Panel moderated by David Bornstein (author of the book "How to change the world").
Edward Skloot, president of the New York-based Surdna Foundation: social entrepreneurship "has less to do with making money and more with finding new ways of solving problems". "There is no necessary connection between social entreprises and social capital".
Jacqueline Novogratz of the Acumen Fund, invests in for-profit and non-profit companies that work on ways to accelerate delivery of water, healthcare etc in developing countries. "This field is hurtling itself forward towards the future of capitalism". "One of the risks of social entrepreneurship is that we idealize the social entrepreneur as a hero. And while they indeed are, no one can build their businesses without a team". "The first thing we do: find entrepreneurs that look at the poor as viable customers, and not as passive recipients of charity". "We then look for entrepreneurs who understand that there is a spectrum in capital. It doesn't make sense anymore to separate 'investment money' and 'philanthropic money': philanthropic money is a higher-level kind of risk capital". "There is a yearning in young people around the world to use their skill-set and find ways to bring business skills to bear in solving really though and complex social issues". "It makes me nervous that none of us comes from government, because at the end of the day we need to find ways to inflect policies". "The only way to design an effective product for poor people is to listen to them, and the best way to listen to them is to find out what price they would pay for it". (Watch Jacqueline's speech on TEDtalks)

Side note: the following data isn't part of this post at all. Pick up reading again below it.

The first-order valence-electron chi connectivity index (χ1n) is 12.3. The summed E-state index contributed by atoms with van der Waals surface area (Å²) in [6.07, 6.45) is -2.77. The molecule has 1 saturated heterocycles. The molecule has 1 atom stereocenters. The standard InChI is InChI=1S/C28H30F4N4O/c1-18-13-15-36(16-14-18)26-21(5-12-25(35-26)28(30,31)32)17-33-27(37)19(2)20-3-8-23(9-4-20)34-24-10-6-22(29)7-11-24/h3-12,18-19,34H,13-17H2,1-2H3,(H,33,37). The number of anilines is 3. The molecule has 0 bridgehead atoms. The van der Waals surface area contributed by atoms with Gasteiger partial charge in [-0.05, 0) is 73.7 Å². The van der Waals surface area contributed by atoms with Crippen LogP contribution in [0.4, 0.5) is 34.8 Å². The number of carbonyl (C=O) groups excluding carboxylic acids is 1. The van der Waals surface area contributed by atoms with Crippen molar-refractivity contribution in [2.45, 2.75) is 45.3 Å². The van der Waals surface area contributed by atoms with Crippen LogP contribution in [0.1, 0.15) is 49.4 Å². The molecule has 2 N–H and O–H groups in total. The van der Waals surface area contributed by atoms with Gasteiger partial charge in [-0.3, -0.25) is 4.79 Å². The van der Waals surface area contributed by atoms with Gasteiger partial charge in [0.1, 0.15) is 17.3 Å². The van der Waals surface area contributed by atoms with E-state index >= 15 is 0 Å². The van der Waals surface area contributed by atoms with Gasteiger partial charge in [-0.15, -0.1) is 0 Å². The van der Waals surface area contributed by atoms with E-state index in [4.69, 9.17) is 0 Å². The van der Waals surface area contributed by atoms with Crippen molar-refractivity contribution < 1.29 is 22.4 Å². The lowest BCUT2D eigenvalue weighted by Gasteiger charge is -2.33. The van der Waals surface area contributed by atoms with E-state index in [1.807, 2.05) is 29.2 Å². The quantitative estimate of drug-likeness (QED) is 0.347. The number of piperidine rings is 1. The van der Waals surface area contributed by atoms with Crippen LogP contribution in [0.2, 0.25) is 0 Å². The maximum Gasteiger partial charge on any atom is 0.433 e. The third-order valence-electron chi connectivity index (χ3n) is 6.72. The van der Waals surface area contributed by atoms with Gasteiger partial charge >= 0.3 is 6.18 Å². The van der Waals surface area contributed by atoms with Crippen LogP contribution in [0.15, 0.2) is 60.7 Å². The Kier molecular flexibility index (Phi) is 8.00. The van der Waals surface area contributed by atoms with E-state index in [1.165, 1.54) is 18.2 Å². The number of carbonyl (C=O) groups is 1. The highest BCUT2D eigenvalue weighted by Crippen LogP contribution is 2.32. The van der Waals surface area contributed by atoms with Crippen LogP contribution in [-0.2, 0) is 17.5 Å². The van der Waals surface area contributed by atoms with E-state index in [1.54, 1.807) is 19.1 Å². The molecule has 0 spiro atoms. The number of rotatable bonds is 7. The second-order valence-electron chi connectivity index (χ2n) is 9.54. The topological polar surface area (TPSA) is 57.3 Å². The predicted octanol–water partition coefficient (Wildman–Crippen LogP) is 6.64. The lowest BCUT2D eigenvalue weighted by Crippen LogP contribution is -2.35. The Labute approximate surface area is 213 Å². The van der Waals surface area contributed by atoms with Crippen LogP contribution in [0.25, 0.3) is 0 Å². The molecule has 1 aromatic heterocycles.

JB Schramm, founder of the College Summit, who supports low-income high-school students and help schools build "college culture" among their students: "in the US, the most cost-effective way of breaking the cycle of poverty is to get a person who would be the first in his/her family to go to college to go through college" (see this article from FastCompany).